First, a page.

I need to write some data from a computation, that will be read later by Paraview (.vtu or vtk file).

When it comes to file size , should I go for the ASCII format or the Binary format ?


3 Answers 3


If your only worry is file size, then you want binary files. For an illustrative example, lets assume you are writing 1 double precision floating point number to a file. Let's assume that the file system can handle this perfectly and holding the file, headers, and padding are all 0.

For a binary file, that number would take the exact size of the number in RAM, or 8 bytes.

In ASCII format, it would hold:

  • 16 digits of the base
  • 1 period for the decimal
  • 1 char to delimit the exponent
  • 1 char for the sign of the exponent
  • 2-3 char for the exponent

Assuming it uses only 1 byte for a character, That is 22 bytes to hold the same number. This doesn't count the characters required to dilimit between numbers (usually atleast 1). Therefore file size for ASCII format will be about 3 times larger.

You can trade in file size for the precision in the stored files (only keep 5-6 digits in the base), but that depends on what you are using them for. The main advantage of ASCII is for debugging or producing human readable data.

  • 3
    $\begingroup$ Also important in the scientific arena is long-term archiving and reliable sharing, which is why, despite it's inefficiencies, ASCII CSV is so prevalent and recommended (PDF). $\endgroup$
    – horchler
    Commented Sep 3, 2013 at 21:46
  • 4
    $\begingroup$ Another useful point is that although ASCII CSV encoding isn't very efficient, using a file compression utility (like zip, gzip, etc.) on your ascii file will typically bring the file size down to something similar to the size of a binary file. $\endgroup$ Commented Sep 4, 2013 at 1:30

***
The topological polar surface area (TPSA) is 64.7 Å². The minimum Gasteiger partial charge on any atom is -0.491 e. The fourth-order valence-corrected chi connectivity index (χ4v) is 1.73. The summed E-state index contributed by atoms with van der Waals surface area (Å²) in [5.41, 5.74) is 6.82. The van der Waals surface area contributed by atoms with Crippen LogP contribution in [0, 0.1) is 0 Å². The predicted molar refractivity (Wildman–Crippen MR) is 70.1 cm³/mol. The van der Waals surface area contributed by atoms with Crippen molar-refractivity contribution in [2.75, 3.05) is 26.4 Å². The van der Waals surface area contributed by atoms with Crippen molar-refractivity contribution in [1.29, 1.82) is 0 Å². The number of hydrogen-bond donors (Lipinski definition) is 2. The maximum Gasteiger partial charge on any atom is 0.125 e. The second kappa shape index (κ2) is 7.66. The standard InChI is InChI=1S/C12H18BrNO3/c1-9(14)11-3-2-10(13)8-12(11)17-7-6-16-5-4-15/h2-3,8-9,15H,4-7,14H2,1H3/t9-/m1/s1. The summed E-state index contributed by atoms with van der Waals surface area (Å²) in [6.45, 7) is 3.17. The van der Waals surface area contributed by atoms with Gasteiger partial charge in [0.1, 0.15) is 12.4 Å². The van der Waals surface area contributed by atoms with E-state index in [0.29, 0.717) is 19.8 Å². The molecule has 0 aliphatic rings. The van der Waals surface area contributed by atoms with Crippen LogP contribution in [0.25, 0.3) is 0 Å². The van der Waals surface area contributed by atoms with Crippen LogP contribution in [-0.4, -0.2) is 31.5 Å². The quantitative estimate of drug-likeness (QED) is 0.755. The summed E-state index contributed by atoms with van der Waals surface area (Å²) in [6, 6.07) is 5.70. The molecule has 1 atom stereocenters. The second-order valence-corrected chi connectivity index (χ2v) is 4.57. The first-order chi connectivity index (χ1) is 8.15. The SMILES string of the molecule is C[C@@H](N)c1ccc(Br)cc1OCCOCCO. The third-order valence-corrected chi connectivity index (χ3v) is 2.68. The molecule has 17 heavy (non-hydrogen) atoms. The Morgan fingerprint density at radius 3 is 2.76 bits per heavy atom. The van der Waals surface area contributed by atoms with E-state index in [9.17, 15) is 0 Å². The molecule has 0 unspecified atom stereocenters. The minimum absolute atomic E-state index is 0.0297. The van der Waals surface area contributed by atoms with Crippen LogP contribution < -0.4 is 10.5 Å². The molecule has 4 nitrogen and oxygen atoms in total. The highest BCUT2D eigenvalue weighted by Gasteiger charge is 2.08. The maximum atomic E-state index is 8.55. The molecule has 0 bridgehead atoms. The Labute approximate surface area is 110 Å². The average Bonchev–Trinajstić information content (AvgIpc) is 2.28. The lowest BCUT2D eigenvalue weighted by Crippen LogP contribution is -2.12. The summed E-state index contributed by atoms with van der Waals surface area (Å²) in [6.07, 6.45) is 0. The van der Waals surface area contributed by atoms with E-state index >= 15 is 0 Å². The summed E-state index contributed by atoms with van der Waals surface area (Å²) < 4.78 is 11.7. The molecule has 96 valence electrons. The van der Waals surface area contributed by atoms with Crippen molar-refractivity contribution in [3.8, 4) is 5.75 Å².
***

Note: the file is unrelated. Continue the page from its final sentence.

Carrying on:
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    $\begingroup$ Be careful because some input/output libraries aren't careful enough to get bit for bit reproducibility as you output IEEE Double Precision numbers in ASCII and then read them back in. In my experience, using 17 or 18 decimal digits is sometimes necessary for safety. $\endgroup$ Commented Sep 4, 2013 at 2:01
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    $\begingroup$ Concerning horchler's comment: I'm sure well-used, standardised open binary formats such as HDF5 will be around for a long time. That's what I'd personally recommend. $\endgroup$
    – AlexE
    Commented Sep 5, 2013 at 9:13
  • 1
    $\begingroup$ + I stick to binary whenever possible, for accuracy, compactness, peace of mind, and (especially) speed. Then if I need further compactness, I can zip it. If I need to be able to visually read the contents, I can write a little program for that. On the other hand, if it's more important to be visual, and easily passed around to random programs like Excel, R, etc. then CSV is the way to go. $\endgroup$ Commented Sep 9, 2013 at 0:34